Tuesday, May 20, 2014

Attitudes Toward Persons with Sensory Disabilities

People with sensory disabilities receive low academic and behavioral expectations because they tend to keep to themselves and minimize joining in social activities (Smith et al, 2008; Ting and Gilmore, 2012).
Stephens et al (2000) reviewed literature on attitudes toward persons with deafness and hearing impairment and discussed that results have little difference across various countries. They generalized that the attitudes toward the deaf and hearing impaired are negative. Olika (2009) also noted in her study that children with hearing impairment received more negative than positive attitudes from hearing people. The informants also said that many hearing people are rude, mean, screaming insulting words, isolating and neglecting the hearing impaired child.
Walker (2008) also examined counselors-in-training’s attitude toward persons who are blind or visually impaired and found that the participants held rejecting or negative attitudes. Lecturers in South Africa find teaching them a problem and consider these students a burden (Mushome and Monobe, 2013). General education teachers identify them as the students they least want to have in their classrooms (Horne, 1983 in Wall, 2002). In less intimate situations (e.g. workplace), people are comfortable interacting with them but not in helping situations or if close personal contact is required (Stovall and Sedlavek, 2010). Among employers, persons with sensory disabilities (together with cognitive and behavioral disabilities), were found to be the most difficult to accommodate in the workplace as compared to medical, neurological and physical disabilities (Center for Information, Training & Evaluation Services, 2003).
On the other hand, Stanlland (2009) noted that nine out of ten of the respondents in British Social Attitudes Survey in 2009 are fairly or very comfortable interacting with persons with sensory impairments in various situations (e.g as a boss, spouse, school/classmate, neighbor). The same survey also found out that persons with sensory disabilities are less likely to encounter prejudice from the public. Furthermore, teachers are positive in including persons with sensory impairment (Mamah et al, 2011, Prakash, 2012). They are more willing to accommodate these students than those with emotional problems or with physical disabilities (Wolman et al, 2004, Stephens et al, 2000). Miller at al (2009) also found that students expressed the most willingness to have relationships with persons with sensory disabilities as compared to those with cognitive and psychiatric disabilities. Galloway (1972) also found that counselors from four different populations have positive attitudes towards the deaf.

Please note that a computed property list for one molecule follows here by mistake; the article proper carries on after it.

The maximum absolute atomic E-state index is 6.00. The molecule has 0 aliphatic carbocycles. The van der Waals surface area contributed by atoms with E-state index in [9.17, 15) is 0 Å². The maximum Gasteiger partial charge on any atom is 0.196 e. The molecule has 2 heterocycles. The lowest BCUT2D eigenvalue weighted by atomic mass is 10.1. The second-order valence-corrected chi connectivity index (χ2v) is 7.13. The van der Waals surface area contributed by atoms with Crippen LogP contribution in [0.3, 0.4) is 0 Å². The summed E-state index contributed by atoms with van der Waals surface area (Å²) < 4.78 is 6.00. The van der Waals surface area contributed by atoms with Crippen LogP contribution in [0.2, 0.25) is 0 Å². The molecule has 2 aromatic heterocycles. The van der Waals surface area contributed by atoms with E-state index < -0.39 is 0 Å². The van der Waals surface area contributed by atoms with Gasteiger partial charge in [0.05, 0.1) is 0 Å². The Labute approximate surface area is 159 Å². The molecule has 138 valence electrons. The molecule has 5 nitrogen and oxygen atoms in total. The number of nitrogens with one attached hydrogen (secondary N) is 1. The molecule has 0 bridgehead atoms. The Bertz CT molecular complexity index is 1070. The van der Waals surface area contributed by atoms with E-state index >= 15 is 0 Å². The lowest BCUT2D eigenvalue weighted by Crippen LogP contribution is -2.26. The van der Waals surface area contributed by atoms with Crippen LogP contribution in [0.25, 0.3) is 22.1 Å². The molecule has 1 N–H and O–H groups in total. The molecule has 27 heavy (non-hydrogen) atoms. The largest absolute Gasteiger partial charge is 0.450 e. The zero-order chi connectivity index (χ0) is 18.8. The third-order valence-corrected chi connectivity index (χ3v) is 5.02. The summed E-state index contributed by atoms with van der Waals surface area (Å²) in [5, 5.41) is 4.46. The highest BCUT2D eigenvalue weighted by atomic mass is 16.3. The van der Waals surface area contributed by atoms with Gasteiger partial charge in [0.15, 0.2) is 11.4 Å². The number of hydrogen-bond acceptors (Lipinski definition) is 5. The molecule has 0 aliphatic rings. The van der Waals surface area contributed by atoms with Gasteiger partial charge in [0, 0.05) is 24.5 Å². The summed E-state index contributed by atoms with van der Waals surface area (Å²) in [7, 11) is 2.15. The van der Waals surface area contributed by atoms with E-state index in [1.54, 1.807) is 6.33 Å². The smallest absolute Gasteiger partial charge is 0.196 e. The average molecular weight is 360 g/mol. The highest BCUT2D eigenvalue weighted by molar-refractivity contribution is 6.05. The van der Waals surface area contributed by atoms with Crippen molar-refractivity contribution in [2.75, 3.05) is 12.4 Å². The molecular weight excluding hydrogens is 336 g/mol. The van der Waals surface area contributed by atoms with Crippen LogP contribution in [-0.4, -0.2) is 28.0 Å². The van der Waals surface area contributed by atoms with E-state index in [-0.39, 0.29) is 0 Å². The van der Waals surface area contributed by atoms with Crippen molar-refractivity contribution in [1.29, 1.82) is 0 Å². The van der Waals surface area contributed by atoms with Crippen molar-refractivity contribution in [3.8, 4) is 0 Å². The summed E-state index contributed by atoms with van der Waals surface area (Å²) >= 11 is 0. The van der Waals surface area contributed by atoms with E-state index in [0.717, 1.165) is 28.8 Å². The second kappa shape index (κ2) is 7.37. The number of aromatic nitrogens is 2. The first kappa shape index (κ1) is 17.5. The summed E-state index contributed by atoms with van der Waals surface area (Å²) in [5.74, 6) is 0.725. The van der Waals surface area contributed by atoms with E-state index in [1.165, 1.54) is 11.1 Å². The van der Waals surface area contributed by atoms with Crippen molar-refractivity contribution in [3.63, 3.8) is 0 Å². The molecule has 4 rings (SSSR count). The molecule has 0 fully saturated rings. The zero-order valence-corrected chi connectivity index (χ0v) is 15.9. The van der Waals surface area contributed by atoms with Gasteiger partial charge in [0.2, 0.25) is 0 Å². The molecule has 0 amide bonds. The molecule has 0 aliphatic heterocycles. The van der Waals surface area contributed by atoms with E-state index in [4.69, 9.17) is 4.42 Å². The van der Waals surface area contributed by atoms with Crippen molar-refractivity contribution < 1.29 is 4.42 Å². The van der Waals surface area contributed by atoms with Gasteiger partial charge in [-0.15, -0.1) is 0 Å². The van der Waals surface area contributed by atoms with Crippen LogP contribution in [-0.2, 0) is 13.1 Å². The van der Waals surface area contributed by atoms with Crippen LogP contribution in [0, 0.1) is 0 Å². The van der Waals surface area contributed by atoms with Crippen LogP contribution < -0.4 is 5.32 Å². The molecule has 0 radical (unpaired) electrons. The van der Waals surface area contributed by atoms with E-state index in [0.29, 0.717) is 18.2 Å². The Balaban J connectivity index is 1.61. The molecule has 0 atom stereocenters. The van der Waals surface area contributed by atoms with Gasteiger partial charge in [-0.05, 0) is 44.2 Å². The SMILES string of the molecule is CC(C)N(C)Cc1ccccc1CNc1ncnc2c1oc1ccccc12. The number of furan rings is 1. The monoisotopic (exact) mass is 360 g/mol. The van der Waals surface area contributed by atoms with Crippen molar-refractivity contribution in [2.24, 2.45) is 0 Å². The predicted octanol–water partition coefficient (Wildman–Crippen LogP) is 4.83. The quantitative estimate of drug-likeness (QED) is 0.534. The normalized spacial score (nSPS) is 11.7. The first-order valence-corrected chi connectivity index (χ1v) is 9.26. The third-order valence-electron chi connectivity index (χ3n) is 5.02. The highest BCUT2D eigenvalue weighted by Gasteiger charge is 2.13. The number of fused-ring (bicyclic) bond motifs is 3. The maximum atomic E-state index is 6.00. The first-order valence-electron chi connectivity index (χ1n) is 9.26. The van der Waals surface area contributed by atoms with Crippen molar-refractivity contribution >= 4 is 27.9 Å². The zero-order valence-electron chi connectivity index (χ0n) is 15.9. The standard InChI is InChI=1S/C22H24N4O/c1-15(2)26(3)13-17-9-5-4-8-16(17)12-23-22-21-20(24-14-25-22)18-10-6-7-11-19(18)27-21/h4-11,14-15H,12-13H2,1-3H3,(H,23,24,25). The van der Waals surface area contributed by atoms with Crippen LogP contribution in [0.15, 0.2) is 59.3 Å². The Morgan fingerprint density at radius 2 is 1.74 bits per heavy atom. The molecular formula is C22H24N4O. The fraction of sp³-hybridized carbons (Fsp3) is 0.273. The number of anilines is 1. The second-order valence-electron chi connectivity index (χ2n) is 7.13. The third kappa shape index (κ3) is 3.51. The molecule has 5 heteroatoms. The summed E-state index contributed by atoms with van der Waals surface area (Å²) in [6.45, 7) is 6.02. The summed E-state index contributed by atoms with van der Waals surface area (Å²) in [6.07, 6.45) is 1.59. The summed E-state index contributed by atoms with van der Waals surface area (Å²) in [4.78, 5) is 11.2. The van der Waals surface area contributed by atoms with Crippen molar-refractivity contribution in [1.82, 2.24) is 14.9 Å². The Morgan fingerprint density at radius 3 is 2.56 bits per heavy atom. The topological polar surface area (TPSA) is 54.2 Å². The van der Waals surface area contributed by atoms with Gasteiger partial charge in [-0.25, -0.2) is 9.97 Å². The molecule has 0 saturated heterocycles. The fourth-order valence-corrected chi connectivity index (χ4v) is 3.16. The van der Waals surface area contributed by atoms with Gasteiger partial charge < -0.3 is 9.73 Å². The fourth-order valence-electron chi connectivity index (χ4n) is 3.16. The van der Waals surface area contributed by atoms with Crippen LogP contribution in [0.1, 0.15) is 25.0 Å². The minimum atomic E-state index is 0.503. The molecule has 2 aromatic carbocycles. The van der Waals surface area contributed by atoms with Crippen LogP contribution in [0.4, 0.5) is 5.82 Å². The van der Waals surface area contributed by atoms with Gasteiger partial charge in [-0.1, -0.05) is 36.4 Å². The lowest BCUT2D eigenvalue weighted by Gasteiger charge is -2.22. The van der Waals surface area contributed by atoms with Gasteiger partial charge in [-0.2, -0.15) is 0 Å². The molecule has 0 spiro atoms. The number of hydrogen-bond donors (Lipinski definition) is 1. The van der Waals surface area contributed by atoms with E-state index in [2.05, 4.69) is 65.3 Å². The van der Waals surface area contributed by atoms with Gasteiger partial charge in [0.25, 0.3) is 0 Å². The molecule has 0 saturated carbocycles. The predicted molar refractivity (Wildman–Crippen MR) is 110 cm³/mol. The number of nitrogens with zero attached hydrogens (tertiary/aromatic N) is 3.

Women generally are more comfortable than men in their attitudes toward persons with sensory disabilities (Stanlland, 2009). Prakash (2012) reported in his study that female teachers showed more positive attitudes towards children with hearing impairment in their classroom when compared to male teachers. On the other hand, Walker (2008) reported that gender was not found to be significant in the attitudes toward persons with sensory disabilities.
           In relation to the current study in which age is a variable, it is revealed that its impact on attitudes is not consistent across scenarios particularly with persons with sensory disabilities (Stanlland, 2009). For instance, the youngest age group reported the least comfort interacting with people with sensory disabilities in workplace/boss scenarios but not in marriage and school scenarios. No significant differences in the attitudes of the participants were found when grouped according to age (Walker, 2008). On the other hand, Stephens et al (2000) indicated that age was significant as to whether persons with sensory disabilities make a lesser contribution to the society. Older respondents were more likely than younger respondents to indicate that persons with sensory disabilities make a lesser contribution to the society.

Walker (2008) and Galloway (1972) found that no significant difference between groups according to education (masteral or doctorate) among counselors in their attitudes toward persons with sensory disabilities. These however is inconsistent with Prakash (2012) who reported that teachers with post graduate education held statistically more positive attitudes toward persons with sensory disabilities compared to those who only have bachelor’s degree.

In term of contact, Walker (2008) found no significant associations between attitudes and contact toward persons with sensory disability. However, if the participants were grouped according to their experience with persons with sensory disabilities (none, casual, work-related, intimate), a significant difference was found in the respondents attitudes. Also, Wall (2002) reported that teachers with more direct or indirect exposure and experience with persons with sensory disabilities hold more positive attitudes than those with less experience.
image source: http://www.cbm.org/programmes/images/8856819_eb8a6b8555.jpg

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